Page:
How prevalent is childhood obesity? Recent data clearly indicates more overweight pediatric cases than ever and that this is the first generation expected to have a shorter life span than their parents, due to, at least in part, this devastating problem. The combination of children being more sedentary, along with access to processed and fast foods have contributed to this epidemic.
So what can we do to help raise healthier children? The most important thing is to involve the entire family. If parents, along with children, are eating more fruits and vegetables and being more active, everyone benefits.
Also, as a family, you need to set realistic goals for health. That means tracking behaviors, such as physical activity, or exactly what you’ve eaten in a day.
A number of apps or electronic devices can help track these behaviors, but the key is to be mindful of what you’re doing and record it. That can also be done using a simple paper and pencil.
Start small by committing to decrease the time you’re sitting every day — the goal is to have at least 60 minutes of physical activity — or to make sure you’re getting your five servings of fruit and vegetables. The message of “eat less, move more” doesn’t really provide a structure for specific behaviors to change.
Is it important to share meals as a family, as part of a healthier lifestyle? Absolutely! Research shows that children who engage in family meals on a regular basis are less likely to abuse drugs or alcohol, have better grades and attain the job of their dreams.
Also, limiting the times you eat out and placing a priority on breakfast. Again, choose one behavior to change — such as having a family meal together at least five times a week — and work on that. Once that’s part of your routine, then tackle your next goal of, say, being more physically active during the day.
So many say it’s too hard, with busy schedules, to have family meals regularly. How do you do it? We make the time. It’s not always easy, but it’s a priority. Between our jobs and the boys’ schedules, sometimes we only have 10 minutes to sit down, but we do it.
As Stephen is a firefighter, he’s also a great cook and can create great meals on the fly, using fresh ingredients. He doesn’t need a recipe like I do.
Your kitchen is a powerful place to start to achieve a healthier lifestyle. It is the center of the house, and the meeting place for family and friends. No matter your income or nationality, people need to eat.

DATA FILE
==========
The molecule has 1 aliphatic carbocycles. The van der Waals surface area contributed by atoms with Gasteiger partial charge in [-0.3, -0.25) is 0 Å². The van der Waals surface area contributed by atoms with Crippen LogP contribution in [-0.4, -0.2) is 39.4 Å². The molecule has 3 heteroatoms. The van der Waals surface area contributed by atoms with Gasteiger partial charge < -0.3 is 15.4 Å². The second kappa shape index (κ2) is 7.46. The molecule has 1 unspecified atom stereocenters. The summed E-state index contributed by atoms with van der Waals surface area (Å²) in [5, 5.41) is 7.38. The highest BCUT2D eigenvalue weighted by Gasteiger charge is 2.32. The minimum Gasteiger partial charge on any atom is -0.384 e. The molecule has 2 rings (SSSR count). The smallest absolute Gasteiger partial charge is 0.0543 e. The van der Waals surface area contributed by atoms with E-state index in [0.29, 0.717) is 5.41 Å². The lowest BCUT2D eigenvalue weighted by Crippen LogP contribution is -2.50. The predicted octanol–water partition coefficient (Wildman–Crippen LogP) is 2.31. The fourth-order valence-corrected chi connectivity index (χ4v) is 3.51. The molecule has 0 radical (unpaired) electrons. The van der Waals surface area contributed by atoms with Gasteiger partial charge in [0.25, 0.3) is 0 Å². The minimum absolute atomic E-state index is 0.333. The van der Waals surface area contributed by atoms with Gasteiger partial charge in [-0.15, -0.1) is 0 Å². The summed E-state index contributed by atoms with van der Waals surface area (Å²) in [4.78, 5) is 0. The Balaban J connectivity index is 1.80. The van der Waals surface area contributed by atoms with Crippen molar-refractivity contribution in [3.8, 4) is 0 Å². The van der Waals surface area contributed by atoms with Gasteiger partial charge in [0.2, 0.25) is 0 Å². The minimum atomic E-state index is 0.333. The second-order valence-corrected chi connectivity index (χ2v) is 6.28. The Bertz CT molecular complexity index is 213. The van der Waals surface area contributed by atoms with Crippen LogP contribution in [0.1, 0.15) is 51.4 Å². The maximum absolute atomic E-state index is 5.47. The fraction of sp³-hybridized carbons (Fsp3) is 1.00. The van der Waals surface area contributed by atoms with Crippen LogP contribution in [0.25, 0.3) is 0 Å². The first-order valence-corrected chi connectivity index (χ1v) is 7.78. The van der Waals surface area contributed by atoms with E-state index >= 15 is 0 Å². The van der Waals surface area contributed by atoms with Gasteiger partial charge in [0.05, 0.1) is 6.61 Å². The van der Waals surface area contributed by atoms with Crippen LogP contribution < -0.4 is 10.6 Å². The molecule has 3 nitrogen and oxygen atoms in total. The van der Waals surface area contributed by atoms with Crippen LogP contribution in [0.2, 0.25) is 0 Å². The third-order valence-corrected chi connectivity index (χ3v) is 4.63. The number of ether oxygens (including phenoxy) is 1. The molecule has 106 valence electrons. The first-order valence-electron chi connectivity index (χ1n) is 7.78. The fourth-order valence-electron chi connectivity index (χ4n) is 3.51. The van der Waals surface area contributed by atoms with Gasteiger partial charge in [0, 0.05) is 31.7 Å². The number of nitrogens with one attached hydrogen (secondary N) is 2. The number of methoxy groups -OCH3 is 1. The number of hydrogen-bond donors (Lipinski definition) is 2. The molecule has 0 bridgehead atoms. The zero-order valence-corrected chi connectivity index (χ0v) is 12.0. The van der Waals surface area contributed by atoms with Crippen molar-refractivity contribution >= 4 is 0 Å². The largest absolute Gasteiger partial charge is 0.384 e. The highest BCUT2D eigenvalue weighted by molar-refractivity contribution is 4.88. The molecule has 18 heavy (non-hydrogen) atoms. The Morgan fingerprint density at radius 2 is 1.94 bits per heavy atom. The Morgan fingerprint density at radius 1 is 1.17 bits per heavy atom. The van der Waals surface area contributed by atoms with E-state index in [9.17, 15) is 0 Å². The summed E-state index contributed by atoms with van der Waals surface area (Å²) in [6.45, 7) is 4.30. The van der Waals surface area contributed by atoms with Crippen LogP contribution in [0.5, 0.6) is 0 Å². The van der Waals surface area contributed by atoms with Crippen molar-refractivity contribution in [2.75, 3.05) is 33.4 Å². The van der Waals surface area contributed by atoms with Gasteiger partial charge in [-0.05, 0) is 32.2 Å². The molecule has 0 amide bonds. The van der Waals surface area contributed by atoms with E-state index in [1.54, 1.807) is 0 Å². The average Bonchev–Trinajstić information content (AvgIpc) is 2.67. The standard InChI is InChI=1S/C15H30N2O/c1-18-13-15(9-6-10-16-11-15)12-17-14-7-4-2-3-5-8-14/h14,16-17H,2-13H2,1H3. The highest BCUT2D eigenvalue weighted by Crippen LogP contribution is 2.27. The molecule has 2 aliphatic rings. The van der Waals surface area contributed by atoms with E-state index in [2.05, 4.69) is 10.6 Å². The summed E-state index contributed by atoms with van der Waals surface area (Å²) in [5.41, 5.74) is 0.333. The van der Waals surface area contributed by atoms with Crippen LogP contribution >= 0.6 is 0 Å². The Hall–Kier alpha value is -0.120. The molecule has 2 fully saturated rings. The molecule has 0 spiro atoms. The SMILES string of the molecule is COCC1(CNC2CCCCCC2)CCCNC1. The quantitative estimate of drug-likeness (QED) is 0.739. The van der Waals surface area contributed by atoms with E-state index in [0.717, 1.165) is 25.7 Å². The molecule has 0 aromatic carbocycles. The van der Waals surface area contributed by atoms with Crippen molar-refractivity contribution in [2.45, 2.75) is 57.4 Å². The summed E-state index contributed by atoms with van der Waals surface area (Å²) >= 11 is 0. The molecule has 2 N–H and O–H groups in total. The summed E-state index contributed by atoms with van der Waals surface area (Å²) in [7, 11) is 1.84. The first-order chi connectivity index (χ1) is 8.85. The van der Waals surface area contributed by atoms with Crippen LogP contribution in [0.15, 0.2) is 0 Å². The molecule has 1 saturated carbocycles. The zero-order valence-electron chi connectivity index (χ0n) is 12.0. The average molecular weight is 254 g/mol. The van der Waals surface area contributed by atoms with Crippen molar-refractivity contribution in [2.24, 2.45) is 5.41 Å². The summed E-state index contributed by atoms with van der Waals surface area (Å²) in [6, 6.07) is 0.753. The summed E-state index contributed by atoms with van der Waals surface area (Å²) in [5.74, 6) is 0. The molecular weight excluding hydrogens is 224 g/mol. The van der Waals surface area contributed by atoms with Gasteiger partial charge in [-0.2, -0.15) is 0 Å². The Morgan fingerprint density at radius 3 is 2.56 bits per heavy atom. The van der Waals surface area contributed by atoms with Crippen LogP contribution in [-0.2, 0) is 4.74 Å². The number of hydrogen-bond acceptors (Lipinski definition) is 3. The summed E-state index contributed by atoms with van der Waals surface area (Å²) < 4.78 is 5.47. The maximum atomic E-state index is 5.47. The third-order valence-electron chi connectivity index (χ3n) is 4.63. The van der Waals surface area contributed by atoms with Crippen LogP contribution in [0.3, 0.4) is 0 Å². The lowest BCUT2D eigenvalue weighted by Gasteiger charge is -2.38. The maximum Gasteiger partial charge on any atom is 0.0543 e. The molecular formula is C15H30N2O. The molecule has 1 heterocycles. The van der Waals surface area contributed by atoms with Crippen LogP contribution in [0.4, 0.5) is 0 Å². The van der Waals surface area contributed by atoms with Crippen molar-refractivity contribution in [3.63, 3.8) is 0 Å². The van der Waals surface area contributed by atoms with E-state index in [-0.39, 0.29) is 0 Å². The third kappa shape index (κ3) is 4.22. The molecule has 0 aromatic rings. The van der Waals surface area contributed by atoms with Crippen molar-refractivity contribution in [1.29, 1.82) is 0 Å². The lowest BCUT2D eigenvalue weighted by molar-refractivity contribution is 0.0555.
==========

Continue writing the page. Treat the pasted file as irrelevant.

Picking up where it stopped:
The key is to try and harness the power of the kitchen for good, to not only feed people physically, but to also support our children emotionally when they come to the table.
Mary G. Pepitone is a freelance writer who lives in Leawood. Email her at email@example.com to nominate a cook.
Residence: Kansas City
Occupation: Pediatric psychologist and director of the Center for Children’s Healthy Lifestyles & Nutrition at the University of Kansas Medical Center/Children’s Mercy, Kansas City. For help or information on programs, go to: www.chlnkc.org.
Family: She and her firefighter husband, Stephen, have two sons, Owen, 9, and Eli, 8.
Special cooking interest: Creating nutritious and delicious dishes.
Thyme-infused Cardamom-Orange Oatmeal Cookies
“When talking about a healthier lifestyle, you can not deny yourself a sweet treat,” Ann Davis says. “That’s why I love this cookie recipe: oatmeal with an explosion of aromatic flavors. These are better for you than packaged cookies and, of course, you can involve your children in the process of making them with you.”
Makes 2 dozen
1/4 cup sugar
1/4 cup brown sugar
1 tablespoon fresh thyme, finely chopped
1 teaspoon orange zest
1 cup unbleached flour
3/4 cup old-fashioned rolled oats
1/2 teaspoon ground cardamom
1/4 teaspoon ground cinnamon
1/4 teaspoon kosher salt
1/2 teaspoon baking powder
1/4 teaspoon baking soda
6 tablespoons unsalted butter, softened
2 teaspoons orange juice
Into a mixing bowl, whisk sugars, thyme and orange zest together. Cover the bowl with plastic wrap and allow the sugars to become infused for 30 minutes.
Preheat oven to 350 degrees and lightly coat 2 baking sheets with cooking spray. Set aside.
In a separate mixing bowl, whisk together flour, rolled oats, cardamom, cinnamon, salt, baking powder and baking soda. Set aside.
In a separate mixing bowl, cream butter with infused sugar mixture. Beat in egg and orange juice until well combined.
Slowly incorporate dry ingredients into creamed butter mixture until a soft dough forms.
Drop dough by tablespoonfuls onto prepared baking sheets. Bake for 10 minutes or until golden brown.
Allow to cool completely on a wire rack before storing in an airtight container.
Per cookie: 67 calories (40 percent from fat), 3 grams total fat (2 grams saturated), 8 milligrams cholesterol, 9 grams carbohydrates, 1 gram protein, 44 milligrams sodium, trace dietary fiber.